MSU Mens Hoops v. Green Bay

Montana State senior Harald Frey defends Green Bay's PJ Pipes on Saturday night at Worthington Arena.

As Danny Sprinkle rewatched his team’s most recent game against Green Bay, he tracked a startling statistic. Montana State’s head coach observed the Phoenix make 26 jump shots out of their 40 makes overall.

Green Bay shot 62% from the floor and became the first team to shoot better than 40% against the Bobcats. But the Phoenix only attempted 16 layups or dunks while all 49 other attempts came from farther away.

While Green Bay’s hot shooting exposed MSU, one of Sprinkle’s core values remained true.

“We’ve made people make jump shots,” he said.

Eight games into the season, MSU’s defense has begun mixing in more zone schemes to offset team’s familiarity with the Bobcats’ man-to-man style. MSU (5-3) wants opponents to stay outside of the paint and settle for lower percentage opportunities. The Bobcats host South Dakota State (6-4) at 8 p.m. Thursday at Worthington Arena and plan to stick to the same formula.

Sprinkle has noticed his players adjusting to new information quicker than he anticipated, especially since he’s a first-year head coach, which has allowed for the integration of different styles.

“Our basketball IQ on the team, and obviously starting with (senior point guard) Harald Frey, has been pretty high,” Sprinkle said. “But we’re going to have to continue to change defenses.”

So far, there have been varying reasons for the variety of schemes. While playing four games in five days in mid-November, going to zone reduced the wear on players’ legs. The Bobcats used a rotation of seven players for the majority of that road trip so attempts to avoid fatigue partially dictated the tactics.

In the final game of that stretch at Grand Canyon, MSU switched to zone early in the second half. Sprinkle said that’s what kept his team in the game before a 19-0 GCU run made the difference in the final seven minutes. The Bobcats risked falling behind earlier on but took a six-point lead because of its defensive adjustment.

Though they tired late, they forced the Antelopes to shoot from the perimeter and rebounded effectively out of the zone.

“Just to give teams different looks, throw them off,” redshirt junior Devin Kirby said. “If we go zone a couple possessions, man a couple possessions, it slows them down. Just burns more time on the shot clock and everything like that. Just to keep the offense on their toes and to mix it up on the defensive end.”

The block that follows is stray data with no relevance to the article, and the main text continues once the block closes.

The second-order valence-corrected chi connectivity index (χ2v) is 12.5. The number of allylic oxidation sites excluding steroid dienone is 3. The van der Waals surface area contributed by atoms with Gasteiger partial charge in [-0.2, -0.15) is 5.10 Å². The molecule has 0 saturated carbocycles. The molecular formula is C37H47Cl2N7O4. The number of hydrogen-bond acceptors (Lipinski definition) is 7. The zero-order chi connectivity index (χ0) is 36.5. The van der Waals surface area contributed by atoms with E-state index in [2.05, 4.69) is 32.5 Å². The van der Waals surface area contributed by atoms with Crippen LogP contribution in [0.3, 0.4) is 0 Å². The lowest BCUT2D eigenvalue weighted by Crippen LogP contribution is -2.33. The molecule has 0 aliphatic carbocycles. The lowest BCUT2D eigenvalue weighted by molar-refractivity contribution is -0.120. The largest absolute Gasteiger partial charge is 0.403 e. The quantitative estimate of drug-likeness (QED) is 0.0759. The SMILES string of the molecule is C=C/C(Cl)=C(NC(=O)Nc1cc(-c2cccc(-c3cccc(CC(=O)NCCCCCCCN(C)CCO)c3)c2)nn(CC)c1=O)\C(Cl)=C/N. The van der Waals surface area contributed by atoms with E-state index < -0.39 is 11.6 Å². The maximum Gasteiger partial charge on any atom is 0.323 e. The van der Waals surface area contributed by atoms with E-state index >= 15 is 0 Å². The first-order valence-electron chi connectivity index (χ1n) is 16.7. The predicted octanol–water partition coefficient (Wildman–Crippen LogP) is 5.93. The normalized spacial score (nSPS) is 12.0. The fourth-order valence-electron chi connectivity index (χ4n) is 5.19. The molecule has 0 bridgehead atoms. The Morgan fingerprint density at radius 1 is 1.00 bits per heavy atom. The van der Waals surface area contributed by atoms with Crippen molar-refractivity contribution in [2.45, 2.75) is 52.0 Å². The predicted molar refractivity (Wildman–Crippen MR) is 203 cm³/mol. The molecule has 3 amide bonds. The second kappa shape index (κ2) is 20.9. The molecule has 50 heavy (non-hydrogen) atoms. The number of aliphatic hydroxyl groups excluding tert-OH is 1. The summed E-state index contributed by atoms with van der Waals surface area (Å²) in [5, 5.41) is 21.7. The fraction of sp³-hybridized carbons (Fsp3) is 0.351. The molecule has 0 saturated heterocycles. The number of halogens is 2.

Amin Adamu MSU men v. Yellowstone Christian

Montana State's Amin Adamu crouches in a defensive stance during an Oct. 30 exhibition against Yellowstone Christian at Worthington Arena.

At halftime against Division II Colorado Christian, MSU led by two points. In the locker room, the team discussed the need to stick to what Kirby called “that shell type defense” in which the Bobcats keep opponents in front of them and contest shots.

The Cougars built their offense around off-ball cuts and movement that MSU wasn’t used to. With two minutes left in the first half, the Bobcats switched to zone and Elijah Oliver missed a corner 3. They continued playing zone to start the second half and went on a 16-2 run that featured five CCU missed jump shots.

“The biggest part is just adjusting to who we’re playing, adjusting to their style of play and guarding them accordingly,” senior Ladan Ricketts said. “But we have our principles and for the most part we stick to them and play to our strengths and play the game that we want to play.”

Early in the contest against Green Bay, MSU incorporated a 1-3-1 zone that morphed into a 2-3 look. Josh McNair found open space along the Bobcats’ back line and slammed an alley-oop dunk on the Phoenix’s fourth possession of the game. Shortly after, though, PJ Pipes traveled while surrounded by defenders.

Later in the first half, with the Bobcats playing 1-3-1, MSU’s Mychael Paulo poked the ball away from Hunter Crist, Frey grabbed it and Amin Adamu scored a transition layup on the other end.

But more frequently, the Phoenix pushed the ball so fast the Bobcats didn’t have a chance to set up their defense, regardless of what it was.

“We just kind of ran into a buzz saw,” Sprinkle said, “but we got to get back to our defensive principles this Thursday, and we just got to do a better job contesting shots and rebounding.”

Paul Schwedelson can be reached at or 406-582-2670. Follow him on Twitter @pschweds.